6 Min Read
(James Saft is a Reuters columnist. The opinions expressed are his own)
By James Saft
April 5 (Reuters) - In the financial market race for information, hedge funds, it seems, are the winners.
This of course raises the salient issue of who the losers are, but you probably already know the answer to that.
Hedge funds, company stock analysts and shareholders form an ecosystem in which the hedge fund is the apex predator and the sell-side analyst is just the enabler. The average shareholder is the poor sap who makes the whole exercise profitable for the other two.
That’s the implication of a newly revised study by the Federal Reserve which investigates the way in which information flows in financial markets: who gets it first and who trades on it when.
“My results show that certain investors acquire information before sell-side analysts, and that sell-side analysts assist early informed investors by making their private information more broadly known,” Nathan Swem, an economist at the Board of Governors of the Federal Reserve System writes in the study. (here)
These “certain investors” are hedge funds.
“My results also suggest that investors strategically communicate their private information to sell side analysts to accelerate the incorporation of their information into prices.”
In other words, it isn’t that hedge funds are finding out about what a sell-side analyst is going to say beforehand and then positioning to benefit from it but rather that hedge funds are feeding analysts information and then cashing out on positions they previously established.
That’s suggested by Swem’s analysis of trades by a range of investors from hedge funds to mutual funds as compared to analyst reports and company news announcements. The study followed trades, reports and stock movements from 2004-2014, detailing the actions of 1,356 hedge funds and more than 2,500 other investment vehicles such as mutual funds.
In the bad old days before the tightening of financial disclosure laws analysts sometimes obtained non-public information and then retailed it in the most economically efficient manner, giving first shot to their firms’ biggest clients, many of whom were hedge funds.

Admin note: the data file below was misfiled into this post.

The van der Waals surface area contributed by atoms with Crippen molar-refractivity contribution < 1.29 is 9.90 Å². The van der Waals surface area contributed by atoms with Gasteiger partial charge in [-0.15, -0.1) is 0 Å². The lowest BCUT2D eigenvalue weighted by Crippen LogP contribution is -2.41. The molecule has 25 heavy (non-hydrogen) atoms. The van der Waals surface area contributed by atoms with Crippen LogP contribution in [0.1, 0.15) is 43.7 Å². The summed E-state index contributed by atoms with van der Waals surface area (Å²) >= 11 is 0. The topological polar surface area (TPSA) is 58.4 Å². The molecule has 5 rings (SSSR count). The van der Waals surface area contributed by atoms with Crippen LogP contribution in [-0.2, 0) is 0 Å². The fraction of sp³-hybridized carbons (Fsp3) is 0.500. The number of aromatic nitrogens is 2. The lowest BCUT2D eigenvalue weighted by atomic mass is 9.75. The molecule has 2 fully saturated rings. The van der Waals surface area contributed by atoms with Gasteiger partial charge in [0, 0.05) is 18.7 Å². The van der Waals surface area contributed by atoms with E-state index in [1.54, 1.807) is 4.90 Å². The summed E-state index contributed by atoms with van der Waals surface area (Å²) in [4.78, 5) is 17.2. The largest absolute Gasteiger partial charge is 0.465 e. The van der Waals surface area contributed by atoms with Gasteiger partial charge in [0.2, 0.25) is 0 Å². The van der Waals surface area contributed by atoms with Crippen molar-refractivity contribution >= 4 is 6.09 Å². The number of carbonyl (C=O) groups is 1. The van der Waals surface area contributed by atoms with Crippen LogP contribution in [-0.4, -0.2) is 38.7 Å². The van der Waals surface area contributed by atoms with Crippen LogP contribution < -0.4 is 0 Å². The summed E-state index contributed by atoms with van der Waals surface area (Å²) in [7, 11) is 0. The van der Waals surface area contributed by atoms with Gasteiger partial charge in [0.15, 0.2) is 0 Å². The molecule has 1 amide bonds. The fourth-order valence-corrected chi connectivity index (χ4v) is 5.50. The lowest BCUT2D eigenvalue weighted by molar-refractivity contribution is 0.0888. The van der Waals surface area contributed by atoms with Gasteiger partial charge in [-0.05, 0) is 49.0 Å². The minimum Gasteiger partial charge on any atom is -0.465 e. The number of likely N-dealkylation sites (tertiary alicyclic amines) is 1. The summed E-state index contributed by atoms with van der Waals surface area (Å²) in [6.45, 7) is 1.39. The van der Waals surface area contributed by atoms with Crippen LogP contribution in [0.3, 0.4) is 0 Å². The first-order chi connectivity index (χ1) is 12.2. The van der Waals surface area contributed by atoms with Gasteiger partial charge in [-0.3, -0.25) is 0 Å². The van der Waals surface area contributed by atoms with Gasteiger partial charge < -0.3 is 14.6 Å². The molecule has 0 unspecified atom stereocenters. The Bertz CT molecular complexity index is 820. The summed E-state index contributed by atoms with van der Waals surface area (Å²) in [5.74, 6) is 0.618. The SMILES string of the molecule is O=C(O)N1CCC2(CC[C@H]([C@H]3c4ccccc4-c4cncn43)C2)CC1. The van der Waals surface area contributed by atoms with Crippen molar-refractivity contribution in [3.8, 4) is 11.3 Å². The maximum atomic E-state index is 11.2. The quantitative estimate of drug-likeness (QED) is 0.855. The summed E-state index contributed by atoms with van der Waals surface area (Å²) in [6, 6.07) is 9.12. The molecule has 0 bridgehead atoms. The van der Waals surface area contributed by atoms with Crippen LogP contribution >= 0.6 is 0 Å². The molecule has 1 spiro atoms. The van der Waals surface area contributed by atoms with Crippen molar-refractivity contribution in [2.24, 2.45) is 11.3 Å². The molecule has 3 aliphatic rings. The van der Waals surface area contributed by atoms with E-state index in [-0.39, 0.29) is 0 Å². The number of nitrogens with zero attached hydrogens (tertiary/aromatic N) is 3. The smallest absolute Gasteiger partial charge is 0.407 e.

The game now has changed somewhat, and hedge funds, which have grown in market share even as active long-only managers have declined, are now playing a different role.
Unlike all the other types of investors in the study, hedge funds actually trade in the opposite direction to the advice of sell-side analysts, selling in aggregate in upgrades and buying on downgrades.
“I find that hedge funds are unique: they trade in the opposite direction as the sell-side reports recommend,” Swem writes.
“For example, after sell-side analysts publish upgrade reports I find that hedge funds sell. These patterns suggest that hedge funds anticipate sell-side reports, and then reverse their trades after market prices have adjusted to the information contained in, or coinciding with, the analyst reports.”
What’s more, the more heavily a company is covered by analysts the better the risk-adjusted returns hedge funds generate on these trades.
When analysts issue reports, the stocks at issue have an abnormal return of 3 to 4 percent up or down, depending on whether the report contains positive or negative news. Sometimes the sell-side analyst reports themselves contain new information but often they are issued just after a piece of news about a company breaks.
Some of what is happening likely is that hedge funds are obtaining non-public information and then trading after it is announced by companies, something that often prompts an analyst report. Yet the idea that hedge funds do tip analysts off as to non-public information is suggested by hedge fund trades that anticipate both earnings season reports and “influential” reports by analysts which move the market.
Earlier research has indicated that investors with superior information like to “fish in crowded pools,” preferring to get and exploit their information in highly covered, highly liquid stocks which give them more opportunities to get in and out of a stock and trouser their profits.
In addition, the trades of the largest hedge funds most strongly predict the more influential sell-side analysts reports, those that move markets.
But why? Well, imagine you are a hedge fund and you’ve obtained, perhaps through talks with company officials, information you think will move the share price. You then build a position, wait a bit and feed the information to a sell-side analyst who incorporates it into their own reports, which on publication moves the market and creates the liquidity you, the hedge fund, need to realize your gain. You are trading against the advice of the sell-side report not because you disagree but because you knew the market-moving information earlier and got in, or went short, based on that early knowledge.
To be sure, the study does not prove this, but it certainly suggests strongly this is what is happening.
The work of the regulators ensuring a level playing field is far from over. (Editing by James Dalgleish) )